The first time Joe Maddon saw the Angels’ emerging fan favorite play was 15 months ago in Chicago.
David Fletcher was making his Wrigley Field debut on a blustery afternoon. It was his only 93rd appearance in the majors, but he was already a star in the eyes of Angels followers.
Maddon, then manager of the Chicago Cubs, had never heard of Fletcher. The utility player hadn’t distinguished himself nationally yet.
In his second at-bat, Fletcher ripped a 3-1 fastball thrown on the outer third of the plate by veteran left-hander Cole Hamels into the ivy-covered wall in left field. The ball ricocheted. As it was chased down, Fletcher dug for second base. He arrived without a slide.
Surprised, Maddon asked a coach on his bench whether Fletcher was a top prospect. Was he “one of their guys"?
He became enamored.
“Honestly,” Maddon said in a video conference Friday, “it was love at first double.”
By the time the Angels hired him, Maddon had caught numerous glimpses of Fletcher on television and come to an easy conclusion: “Fletch has got to be on the baseball field.”
The Angels’ roster configuration might complicate including Fletcher in the daily lineup. The left side of the infield will feature free agent acquisition Anthony Rendon at third and four-time Gold Glove winner Andrelton Simmons at short. Aging veteran Albert Pujols likely will man first base too often to permit Maddon to slide All-Star second baseman Tommy La Stella to that corner. In the outfield, where Fletcher logged 146 2/3 innings in left last season and one Cactus League appearance in center this spring, Mike Trout, Justin Upton and Brian Goodwin figure to receive the bulk of the playing time.
Maddon will have to employ some creativity to figure out the conundrum. His effort would be worthwhile. Fletcher hit .290 with 30 doubles, four triples and six homers in 154 games last season. His on-base percentage of .350 was the second-highest on the team, behind Trout.
“I think with the couple of years of experience now in the big leagues, I think I’m in the best place I’ve been in in my career,” Fletcher said in a video conference call. “Just seeing all the pitchers around the league another time and those two years of experience and figuring out myself a little bit better and developing, I do feel I’m in the best spot of my career.”
Maddon has been effusive in his praise of Fletcher since becoming Angels manager in October. He referred to Fletcher, a Gold Glove candidate at third base last season, as a potential All-Star. Maddon said in spring training that team officials told him Fletcher was one of the Angels’ three best outfielders despite hardly playing there in his career.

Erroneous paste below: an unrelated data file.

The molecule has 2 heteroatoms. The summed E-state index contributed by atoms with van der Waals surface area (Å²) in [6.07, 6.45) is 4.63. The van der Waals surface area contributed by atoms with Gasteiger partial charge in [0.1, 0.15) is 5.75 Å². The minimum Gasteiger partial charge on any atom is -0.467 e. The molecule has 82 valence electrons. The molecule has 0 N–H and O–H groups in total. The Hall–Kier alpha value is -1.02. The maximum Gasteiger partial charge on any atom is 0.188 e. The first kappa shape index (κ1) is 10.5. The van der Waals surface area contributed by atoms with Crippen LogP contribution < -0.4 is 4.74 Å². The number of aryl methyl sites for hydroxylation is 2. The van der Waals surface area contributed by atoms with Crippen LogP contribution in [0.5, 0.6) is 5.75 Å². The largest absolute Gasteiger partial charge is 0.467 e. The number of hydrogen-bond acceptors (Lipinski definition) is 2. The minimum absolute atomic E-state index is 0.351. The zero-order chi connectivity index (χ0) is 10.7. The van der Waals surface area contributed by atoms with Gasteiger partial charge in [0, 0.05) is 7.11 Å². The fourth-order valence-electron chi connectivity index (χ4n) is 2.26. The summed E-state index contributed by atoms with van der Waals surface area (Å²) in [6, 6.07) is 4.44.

Maddon's conviction has grown stronger the last few months. Fletcher, who at 5-foot-9 and 185 pounds is smaller than the prototypical star, represents Maddon’s ideal baseball player: Someone who can hit consistently and with some power, defend several positions with average or better talent, run capably and lead by example.
“I often compare guys like him to good running backs,” Maddon said. “They have great vision, they see things. Not unlike Javy [Baez]. I had Javy in Chicago. He sees things. Javy, of course, has the power but, everything else, Fletch has a lot of the same kind of instinctive moments with the game. So, [if] you’re on the scouting trail, look for more of those.”
It was apparent in Friday’s intrasquad game that Maddon wasn’t alone in his appreciation of Fletcher. In his first inning on defense at second base, Fletcher ranged to his left into the outfield grass to snare a hard-hit ball. He easily turned the play at first base, eliciting a scream of support from Trout in center field.
“This young man is a very good baseball player,” Maddon said. “And I would imagine if you actually went up and down every one of the position players on this team and asked them what they thought about that, I would bet to a man they would say that Fletch has got to be out there somehow.”